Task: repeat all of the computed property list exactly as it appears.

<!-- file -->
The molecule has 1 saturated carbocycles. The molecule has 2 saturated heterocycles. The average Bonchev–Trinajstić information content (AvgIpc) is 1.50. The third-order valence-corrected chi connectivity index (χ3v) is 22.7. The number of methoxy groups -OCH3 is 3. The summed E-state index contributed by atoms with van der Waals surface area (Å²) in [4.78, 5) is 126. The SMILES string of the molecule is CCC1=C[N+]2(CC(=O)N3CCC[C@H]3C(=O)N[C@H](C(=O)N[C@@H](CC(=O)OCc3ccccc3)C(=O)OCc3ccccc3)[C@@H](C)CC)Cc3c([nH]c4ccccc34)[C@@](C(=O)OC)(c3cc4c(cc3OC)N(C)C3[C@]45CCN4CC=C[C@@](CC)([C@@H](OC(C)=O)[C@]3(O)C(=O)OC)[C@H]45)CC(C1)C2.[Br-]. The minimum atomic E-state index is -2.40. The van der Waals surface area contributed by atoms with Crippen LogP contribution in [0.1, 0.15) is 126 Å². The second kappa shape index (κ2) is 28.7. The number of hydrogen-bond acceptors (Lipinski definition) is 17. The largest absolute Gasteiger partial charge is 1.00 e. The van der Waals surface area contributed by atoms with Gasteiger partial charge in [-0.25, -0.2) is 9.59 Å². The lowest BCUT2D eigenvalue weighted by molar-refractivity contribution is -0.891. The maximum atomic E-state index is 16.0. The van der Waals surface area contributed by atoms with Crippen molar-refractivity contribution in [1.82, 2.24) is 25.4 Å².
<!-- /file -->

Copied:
The molecule has 1 saturated carbocycles. The molecule has 2 saturated heterocycles. The average Bonchev–Trinajstić information content (AvgIpc) is 1.50. The third-order valence-corrected chi connectivity index (χ3v) is 22.7. The number of methoxy groups -OCH3 is 3. The summed E-state index contributed by atoms with van der Waals surface area (Å²) in [4.78, 5) is 126. The SMILES string of the molecule is CCC1=C[N+]2(CC(=O)N3CCC[C@H]3C(=O)N[C@H](C(=O)N[C@@H](CC(=O)OCc3ccccc3)C(=O)OCc3ccccc3)[C@@H](C)CC)Cc3c([nH]c4ccccc34)[C@@](C(=O)OC)(c3cc4c(cc3OC)N(C)C3[C@]45CCN4CC=C[C@@](CC)([C@@H](OC(C)=O)[C@]3(O)C(=O)OC)[C@H]45)CC(C1)C2.[Br-]. The minimum atomic E-state index is -2.40. The van der Waals surface area contributed by atoms with Crippen LogP contribution in [0.1, 0.15) is 126 Å². The second kappa shape index (κ2) is 28.7. The number of hydrogen-bond acceptors (Lipinski definition) is 17. The largest absolute Gasteiger partial charge is 1.00 e. The van der Waals surface area contributed by atoms with Gasteiger partial charge in [-0.25, -0.2) is 9.59 Å². The lowest BCUT2D eigenvalue weighted by molar-refractivity contribution is -0.891. The maximum atomic E-state index is 16.0. The van der Waals surface area contributed by atoms with Crippen molar-refractivity contribution in [1.82, 2.24) is 25.4 Å².